It turns out that some people actually have secrets. I don’t. I regularly share every thought via videos, tweets, and posts. Or do?
We all have secrets. Some are more interesting than others. If our emails and chats became public, there’d be a lot of ‘splainin’ to do.
Some feel that trading things like access to a social service for some private information is a good deal. Targeted ads are better than pantyhose ads. While there’s some truth there, most are unaware of just much information they are trading, how valuable it is, and how it gets used against them. It’s odd, but advertising and other forms of online emotional manipulation tends to be a problem that only affects “other people.”
Some feel WhatsApp encrypted messages or a VPN protects their privacy. But that’s a bt of a leap. If I was really snoopy, I might start a cheap VPN service. Anyone can and the VPN provider is in the perfect position for what’s known as a man-in-the-middle attack. The VPN provider can monitor all encrypted communications.
Do we know really know if WhatsApp messages are secure? I have no reason to think otherwise, but I also know that E2EE is as good as the key management. In this case Facebook does the key management. Anyone with access to those keys has access to the messages. Plus, there’s tons of info in the metadata. WhatsApp is popular for customer engagement, so even without access to the message we might guess that someone suddenly chatting with Ford is a good prospect for Chevy. That could be a good advertising model. I wonder if Facebook thought of that?
Let’s face it, if you really want security you should turn to a commercial encrypted commutations service. I’m talking about services such as Encrochat, Sky Global, and Anom. These providers offer ultra secure wireless devices that promise full E2EE. Oh, I should mention they all share something else in common: They have all been penetrated by law enforcement in the past year resulting with the arrests of a large portion of their customers. Anom is the most recent, and wasn’t even hacked. It was being operated by the Australian Police and the FBI.
Law enforcement wants all encryption to have a back door so they can access it legally if necessary. They appear to be doing a pretty good job of accessing encrypted content without the back door. The bigger problem with back doors is they compromise all encryption in two ways. A back door means that hackers might penetrate it – they seem quite capable of penetrating just about anything they want to including the most secure computers in the world. The supply side attack of Solarwinds wasn’t even that revolutionary. Hackers cracked RSA back in 2011 and managed to get the keys to every customer of RSA that felt it necessary to secure content with the best tools available.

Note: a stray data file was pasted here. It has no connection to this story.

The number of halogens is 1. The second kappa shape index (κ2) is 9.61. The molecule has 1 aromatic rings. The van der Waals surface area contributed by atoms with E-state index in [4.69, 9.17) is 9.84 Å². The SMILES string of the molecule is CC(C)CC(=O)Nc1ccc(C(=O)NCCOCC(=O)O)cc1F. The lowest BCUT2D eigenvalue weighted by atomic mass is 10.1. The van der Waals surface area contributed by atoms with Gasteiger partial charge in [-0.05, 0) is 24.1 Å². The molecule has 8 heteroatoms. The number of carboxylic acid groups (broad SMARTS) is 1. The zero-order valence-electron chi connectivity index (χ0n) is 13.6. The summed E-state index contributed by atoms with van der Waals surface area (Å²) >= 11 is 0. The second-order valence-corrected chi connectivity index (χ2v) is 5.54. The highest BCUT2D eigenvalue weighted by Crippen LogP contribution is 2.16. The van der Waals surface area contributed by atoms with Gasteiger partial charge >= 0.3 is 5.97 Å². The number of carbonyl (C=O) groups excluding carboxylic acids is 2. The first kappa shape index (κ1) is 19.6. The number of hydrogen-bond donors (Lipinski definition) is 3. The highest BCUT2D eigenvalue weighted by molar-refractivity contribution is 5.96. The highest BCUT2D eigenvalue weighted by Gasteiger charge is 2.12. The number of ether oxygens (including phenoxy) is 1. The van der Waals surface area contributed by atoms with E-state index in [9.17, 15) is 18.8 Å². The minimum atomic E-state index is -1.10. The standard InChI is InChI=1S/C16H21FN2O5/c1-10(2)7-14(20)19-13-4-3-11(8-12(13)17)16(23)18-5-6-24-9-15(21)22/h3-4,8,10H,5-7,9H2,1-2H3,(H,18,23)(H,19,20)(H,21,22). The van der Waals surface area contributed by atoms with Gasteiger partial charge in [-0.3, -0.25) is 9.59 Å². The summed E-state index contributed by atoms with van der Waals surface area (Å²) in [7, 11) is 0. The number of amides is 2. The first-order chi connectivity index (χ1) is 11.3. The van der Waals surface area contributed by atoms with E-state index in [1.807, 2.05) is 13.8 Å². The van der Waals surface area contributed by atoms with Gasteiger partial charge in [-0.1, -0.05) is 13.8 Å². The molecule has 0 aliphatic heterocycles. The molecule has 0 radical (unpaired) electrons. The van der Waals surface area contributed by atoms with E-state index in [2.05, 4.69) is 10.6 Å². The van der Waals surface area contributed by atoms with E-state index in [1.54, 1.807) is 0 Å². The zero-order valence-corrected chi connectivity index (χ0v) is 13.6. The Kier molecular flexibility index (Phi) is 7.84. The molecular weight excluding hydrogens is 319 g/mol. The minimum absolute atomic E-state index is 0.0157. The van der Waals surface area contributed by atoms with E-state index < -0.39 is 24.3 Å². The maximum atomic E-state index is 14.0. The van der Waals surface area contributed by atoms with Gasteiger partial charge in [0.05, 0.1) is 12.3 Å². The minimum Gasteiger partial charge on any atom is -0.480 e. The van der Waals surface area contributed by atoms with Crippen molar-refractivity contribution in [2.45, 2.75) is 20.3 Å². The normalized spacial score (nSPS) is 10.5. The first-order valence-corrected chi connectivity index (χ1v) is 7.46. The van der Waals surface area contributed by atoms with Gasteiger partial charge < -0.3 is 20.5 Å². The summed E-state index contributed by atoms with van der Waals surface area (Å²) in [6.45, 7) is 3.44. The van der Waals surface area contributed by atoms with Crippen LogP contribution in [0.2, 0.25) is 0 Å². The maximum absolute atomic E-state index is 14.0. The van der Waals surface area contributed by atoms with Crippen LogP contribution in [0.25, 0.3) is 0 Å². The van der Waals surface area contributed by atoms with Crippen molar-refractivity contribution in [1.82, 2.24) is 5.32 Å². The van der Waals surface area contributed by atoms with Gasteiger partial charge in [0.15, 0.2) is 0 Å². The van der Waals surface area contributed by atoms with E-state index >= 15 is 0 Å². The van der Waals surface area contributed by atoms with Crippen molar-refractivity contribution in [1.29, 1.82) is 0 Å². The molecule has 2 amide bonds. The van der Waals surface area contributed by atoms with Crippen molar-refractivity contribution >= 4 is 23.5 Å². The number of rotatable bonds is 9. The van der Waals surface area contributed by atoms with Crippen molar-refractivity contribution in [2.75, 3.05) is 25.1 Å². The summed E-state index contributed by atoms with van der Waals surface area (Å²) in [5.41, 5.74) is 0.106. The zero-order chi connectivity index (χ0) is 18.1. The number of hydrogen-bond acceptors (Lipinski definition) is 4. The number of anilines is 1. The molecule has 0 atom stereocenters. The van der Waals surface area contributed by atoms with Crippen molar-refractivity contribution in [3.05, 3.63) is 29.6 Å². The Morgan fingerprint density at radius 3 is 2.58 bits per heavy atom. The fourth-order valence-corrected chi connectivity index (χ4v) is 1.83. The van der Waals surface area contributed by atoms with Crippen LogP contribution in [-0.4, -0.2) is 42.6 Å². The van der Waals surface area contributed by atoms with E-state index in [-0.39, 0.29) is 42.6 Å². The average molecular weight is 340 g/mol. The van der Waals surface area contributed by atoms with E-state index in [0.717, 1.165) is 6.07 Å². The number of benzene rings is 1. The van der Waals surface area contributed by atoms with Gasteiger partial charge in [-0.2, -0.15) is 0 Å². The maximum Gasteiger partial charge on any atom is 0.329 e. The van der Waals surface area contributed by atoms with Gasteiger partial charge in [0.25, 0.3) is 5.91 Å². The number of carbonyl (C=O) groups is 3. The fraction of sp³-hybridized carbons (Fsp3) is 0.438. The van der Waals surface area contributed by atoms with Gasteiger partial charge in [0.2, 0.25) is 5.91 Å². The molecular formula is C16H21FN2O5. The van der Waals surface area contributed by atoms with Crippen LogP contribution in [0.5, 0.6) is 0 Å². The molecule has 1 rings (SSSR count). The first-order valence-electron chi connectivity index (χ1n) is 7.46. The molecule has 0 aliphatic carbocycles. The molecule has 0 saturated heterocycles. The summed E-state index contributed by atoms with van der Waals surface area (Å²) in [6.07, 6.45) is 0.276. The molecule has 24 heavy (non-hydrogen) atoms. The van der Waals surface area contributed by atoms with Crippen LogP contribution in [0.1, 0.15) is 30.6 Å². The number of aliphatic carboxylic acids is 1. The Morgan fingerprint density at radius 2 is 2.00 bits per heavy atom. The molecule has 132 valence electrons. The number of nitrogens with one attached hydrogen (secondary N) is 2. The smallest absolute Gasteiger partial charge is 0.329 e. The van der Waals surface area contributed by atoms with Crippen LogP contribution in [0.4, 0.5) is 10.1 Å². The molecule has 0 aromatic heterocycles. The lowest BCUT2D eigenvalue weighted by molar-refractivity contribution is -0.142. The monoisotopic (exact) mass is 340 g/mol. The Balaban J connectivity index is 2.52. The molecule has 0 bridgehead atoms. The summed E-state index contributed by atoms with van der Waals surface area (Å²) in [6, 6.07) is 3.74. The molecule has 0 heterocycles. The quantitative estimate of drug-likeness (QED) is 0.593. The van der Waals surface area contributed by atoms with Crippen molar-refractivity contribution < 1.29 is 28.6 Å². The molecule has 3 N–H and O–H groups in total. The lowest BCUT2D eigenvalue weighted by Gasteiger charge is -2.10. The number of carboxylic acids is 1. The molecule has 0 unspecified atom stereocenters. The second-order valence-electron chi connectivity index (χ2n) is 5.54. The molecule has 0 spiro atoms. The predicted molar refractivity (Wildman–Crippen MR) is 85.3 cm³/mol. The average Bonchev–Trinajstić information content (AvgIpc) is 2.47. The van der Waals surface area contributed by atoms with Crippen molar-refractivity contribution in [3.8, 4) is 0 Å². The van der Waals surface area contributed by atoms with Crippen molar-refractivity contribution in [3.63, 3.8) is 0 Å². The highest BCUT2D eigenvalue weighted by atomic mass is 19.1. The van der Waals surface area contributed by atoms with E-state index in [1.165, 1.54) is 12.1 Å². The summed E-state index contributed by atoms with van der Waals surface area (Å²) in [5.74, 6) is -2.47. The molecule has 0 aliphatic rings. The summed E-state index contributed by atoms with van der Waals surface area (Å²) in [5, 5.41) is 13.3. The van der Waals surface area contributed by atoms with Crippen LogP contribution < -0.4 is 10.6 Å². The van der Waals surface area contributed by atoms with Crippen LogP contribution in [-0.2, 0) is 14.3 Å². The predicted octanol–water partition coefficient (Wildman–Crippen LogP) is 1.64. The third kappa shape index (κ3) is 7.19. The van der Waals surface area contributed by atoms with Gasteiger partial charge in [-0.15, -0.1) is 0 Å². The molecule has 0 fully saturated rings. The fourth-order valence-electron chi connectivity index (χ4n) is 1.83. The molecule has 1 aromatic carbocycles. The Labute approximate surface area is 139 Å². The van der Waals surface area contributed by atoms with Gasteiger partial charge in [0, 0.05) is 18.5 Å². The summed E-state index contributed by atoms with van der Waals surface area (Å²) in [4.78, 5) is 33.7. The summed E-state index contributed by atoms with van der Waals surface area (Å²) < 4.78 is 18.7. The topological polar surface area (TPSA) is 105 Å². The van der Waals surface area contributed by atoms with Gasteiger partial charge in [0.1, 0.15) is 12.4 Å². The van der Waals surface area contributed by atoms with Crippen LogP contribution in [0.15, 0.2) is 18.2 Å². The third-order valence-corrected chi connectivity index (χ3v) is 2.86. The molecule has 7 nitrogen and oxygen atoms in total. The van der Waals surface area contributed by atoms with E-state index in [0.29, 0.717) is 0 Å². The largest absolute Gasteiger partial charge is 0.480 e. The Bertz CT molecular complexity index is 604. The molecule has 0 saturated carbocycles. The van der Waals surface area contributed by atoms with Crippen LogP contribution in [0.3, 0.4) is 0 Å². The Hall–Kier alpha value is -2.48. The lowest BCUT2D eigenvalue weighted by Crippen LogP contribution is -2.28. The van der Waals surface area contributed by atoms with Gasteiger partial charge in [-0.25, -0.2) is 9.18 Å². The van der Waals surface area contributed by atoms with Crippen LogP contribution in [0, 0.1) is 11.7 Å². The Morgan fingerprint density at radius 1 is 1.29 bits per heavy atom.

The other vulnerability with back doors is managing proper access. That’s tricky. Snowden revealed how unchecked processes created mass illegal monitoring (PRISM). Last week, we learned Trump’s DOJ allegedly illegally investigated political rivals. Apple even let us down. Apple became a champion of the people by defying a court order to decrypt a phone back in 2016, but evidently rubber-stamped the the DOJ’s request for access to the metadata of congressional Democrats. Apple effectively let us know that their crusade to protect our privacy has limits – and gag orders. Regarding that 2016 case, the whole thing went away when the FBI hacked in without Apple’s assistance.
It is a bit concerning that encryption is failing so easily. I think that’s largely implementation. I know that modern encryption when done properly is very secure. Consider that Bitcoin has never been hacked (exchanges yes, core Bitcoin no). Its market cap kissed a trillion dollars just a few weeks, so believe me hackers have tried. The FBI appears to have cracked a bitcoin wallet, but few details are known. They have not hacked Bitcoin, and if they did had they would have recovered the full ransom. Blaming Ransom attacks on Bitcoin is like blaming Ford for armed robberies that use a get-a-way car.
My point in all this is encryption is really, really important. Yes, it makes things harder for law enforcement and spies, but it also allows each of us a shred of remaining privacy. In the US, the Fourth Amendment protects us from unreasonable searches and seizures by government. In 2021 that means encryption.
Which is why it’s odd that full E2EE with key management is so rare in enterprise communications. Part of this is because many providers actually access the content as a feature. For example, backend services that monitor conversations enable advanced search and discovery. So a full E2EE encryption would break a lot of features that users value. More options that enabled E2EE for enterprise use cases are needed. The NSA recently evaluated several collaboration apps from a security perspective because many federal employees are working from home. It published its findings, and found that Cisco Webex, Wickr, and Wire were deemed relatively secure.
Google just announced client-side encryption for Workspace. This gives its enterprise customers direct control of the encryption keys for their data, making data at rest an in transit on the platform “indecipherable to Google.” Previously, Google alone handled the encryption of customer data in Workspace.
I find it odd that more enterprises are not demanding total control over their encryption. Perhaps that will be the next big thing in enterprise comms?
That’s a lot of encryption stories in just one month (and we are only half way thru June).